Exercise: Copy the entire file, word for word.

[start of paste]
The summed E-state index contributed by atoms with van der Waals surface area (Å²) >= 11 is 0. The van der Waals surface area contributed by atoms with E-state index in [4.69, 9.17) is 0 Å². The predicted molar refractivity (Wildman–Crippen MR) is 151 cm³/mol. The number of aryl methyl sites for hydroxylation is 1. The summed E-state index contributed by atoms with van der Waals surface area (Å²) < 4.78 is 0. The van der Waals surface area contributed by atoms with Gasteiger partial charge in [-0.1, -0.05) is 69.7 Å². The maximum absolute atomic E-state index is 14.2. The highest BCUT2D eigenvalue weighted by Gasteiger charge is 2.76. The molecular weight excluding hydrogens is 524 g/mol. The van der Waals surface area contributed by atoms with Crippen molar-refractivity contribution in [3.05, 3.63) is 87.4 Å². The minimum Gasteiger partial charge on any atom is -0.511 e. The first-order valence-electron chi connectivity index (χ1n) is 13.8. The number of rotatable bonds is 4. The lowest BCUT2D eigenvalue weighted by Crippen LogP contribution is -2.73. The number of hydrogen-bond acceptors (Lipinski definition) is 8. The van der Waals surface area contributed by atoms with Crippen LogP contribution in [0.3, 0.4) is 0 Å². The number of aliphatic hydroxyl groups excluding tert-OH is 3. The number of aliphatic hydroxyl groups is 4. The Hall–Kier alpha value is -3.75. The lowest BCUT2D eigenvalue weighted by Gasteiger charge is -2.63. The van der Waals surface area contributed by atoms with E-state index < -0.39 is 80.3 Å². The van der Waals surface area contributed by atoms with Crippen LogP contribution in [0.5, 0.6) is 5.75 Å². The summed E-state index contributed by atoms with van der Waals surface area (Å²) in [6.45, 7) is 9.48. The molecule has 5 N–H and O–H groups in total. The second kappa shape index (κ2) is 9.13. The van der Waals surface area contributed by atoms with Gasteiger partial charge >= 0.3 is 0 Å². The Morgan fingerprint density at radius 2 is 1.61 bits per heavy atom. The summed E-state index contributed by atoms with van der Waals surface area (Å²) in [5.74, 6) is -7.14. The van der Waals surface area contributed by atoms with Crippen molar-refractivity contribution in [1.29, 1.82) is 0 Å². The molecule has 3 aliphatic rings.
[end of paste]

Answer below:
The summed E-state index contributed by atoms with van der Waals surface area (Å²) >= 11 is 0. The van der Waals surface area contributed by atoms with E-state index in [4.69, 9.17) is 0 Å². The predicted molar refractivity (Wildman–Crippen MR) is 151 cm³/mol. The number of aryl methyl sites for hydroxylation is 1. The summed E-state index contributed by atoms with van der Waals surface area (Å²) < 4.78 is 0. The van der Waals surface area contributed by atoms with Gasteiger partial charge in [-0.1, -0.05) is 69.7 Å². The maximum absolute atomic E-state index is 14.2. The highest BCUT2D eigenvalue weighted by Gasteiger charge is 2.76. The molecular weight excluding hydrogens is 524 g/mol. The van der Waals surface area contributed by atoms with Crippen molar-refractivity contribution in [3.05, 3.63) is 87.4 Å². The minimum Gasteiger partial charge on any atom is -0.511 e. The first-order valence-electron chi connectivity index (χ1n) is 13.8. The number of rotatable bonds is 4. The lowest BCUT2D eigenvalue weighted by Crippen LogP contribution is -2.73. The number of hydrogen-bond acceptors (Lipinski definition) is 8. The van der Waals surface area contributed by atoms with Crippen LogP contribution in [0.3, 0.4) is 0 Å². The number of aliphatic hydroxyl groups excluding tert-OH is 3. The number of aliphatic hydroxyl groups is 4. The Hall–Kier alpha value is -3.75. The lowest BCUT2D eigenvalue weighted by Gasteiger charge is -2.63. The van der Waals surface area contributed by atoms with E-state index < -0.39 is 80.3 Å². The van der Waals surface area contributed by atoms with Crippen LogP contribution in [0.5, 0.6) is 5.75 Å². The summed E-state index contributed by atoms with van der Waals surface area (Å²) in [6.45, 7) is 9.48. The molecule has 5 N–H and O–H groups in total. The second kappa shape index (κ2) is 9.13. The van der Waals surface area contributed by atoms with Gasteiger partial charge >= 0.3 is 0 Å². The Morgan fingerprint density at radius 2 is 1.61 bits per heavy atom. The summed E-state index contributed by atoms with van der Waals surface area (Å²) in [5.74, 6) is -7.14. The van der Waals surface area contributed by atoms with Crippen molar-refractivity contribution in [1.29, 1.82) is 0 Å². The molecule has 3 aliphatic rings.